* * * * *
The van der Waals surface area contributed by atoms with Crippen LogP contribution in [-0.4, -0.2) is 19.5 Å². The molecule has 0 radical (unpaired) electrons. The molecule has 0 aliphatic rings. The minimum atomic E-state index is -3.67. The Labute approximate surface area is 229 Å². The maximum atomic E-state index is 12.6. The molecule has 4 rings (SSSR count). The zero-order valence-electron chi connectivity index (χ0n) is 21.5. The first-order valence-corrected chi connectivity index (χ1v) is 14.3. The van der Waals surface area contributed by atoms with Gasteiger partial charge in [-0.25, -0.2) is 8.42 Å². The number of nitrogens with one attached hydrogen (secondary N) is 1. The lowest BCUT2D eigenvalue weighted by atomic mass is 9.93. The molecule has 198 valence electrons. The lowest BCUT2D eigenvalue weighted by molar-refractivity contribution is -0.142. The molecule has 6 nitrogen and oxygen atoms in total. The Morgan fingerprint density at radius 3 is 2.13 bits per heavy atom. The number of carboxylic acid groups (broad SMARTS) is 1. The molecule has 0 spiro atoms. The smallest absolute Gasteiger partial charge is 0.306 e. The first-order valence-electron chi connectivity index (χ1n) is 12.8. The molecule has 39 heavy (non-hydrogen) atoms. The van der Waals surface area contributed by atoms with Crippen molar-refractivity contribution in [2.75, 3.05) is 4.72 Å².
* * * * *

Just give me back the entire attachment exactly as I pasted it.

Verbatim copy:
The van der Waals surface area contributed by atoms with Crippen LogP contribution in [-0.4, -0.2) is 19.5 Å². The molecule has 0 radical (unpaired) electrons. The molecule has 0 aliphatic rings. The minimum atomic E-state index is -3.67. The Labute approximate surface area is 229 Å². The maximum atomic E-state index is 12.6. The molecule has 4 rings (SSSR count). The zero-order valence-electron chi connectivity index (χ0n) is 21.5. The first-order valence-corrected chi connectivity index (χ1v) is 14.3. The van der Waals surface area contributed by atoms with Gasteiger partial charge in [-0.25, -0.2) is 8.42 Å². The number of nitrogens with one attached hydrogen (secondary N) is 1. The lowest BCUT2D eigenvalue weighted by atomic mass is 9.93. The molecule has 198 valence electrons. The lowest BCUT2D eigenvalue weighted by molar-refractivity contribution is -0.142. The molecule has 6 nitrogen and oxygen atoms in total. The Morgan fingerprint density at radius 3 is 2.13 bits per heavy atom. The number of carboxylic acid groups (broad SMARTS) is 1. The molecule has 0 spiro atoms. The smallest absolute Gasteiger partial charge is 0.306 e. The first-order valence-electron chi connectivity index (χ1n) is 12.8. The molecule has 39 heavy (non-hydrogen) atoms. The van der Waals surface area contributed by atoms with Crippen molar-refractivity contribution in [2.75, 3.05) is 4.72 Å².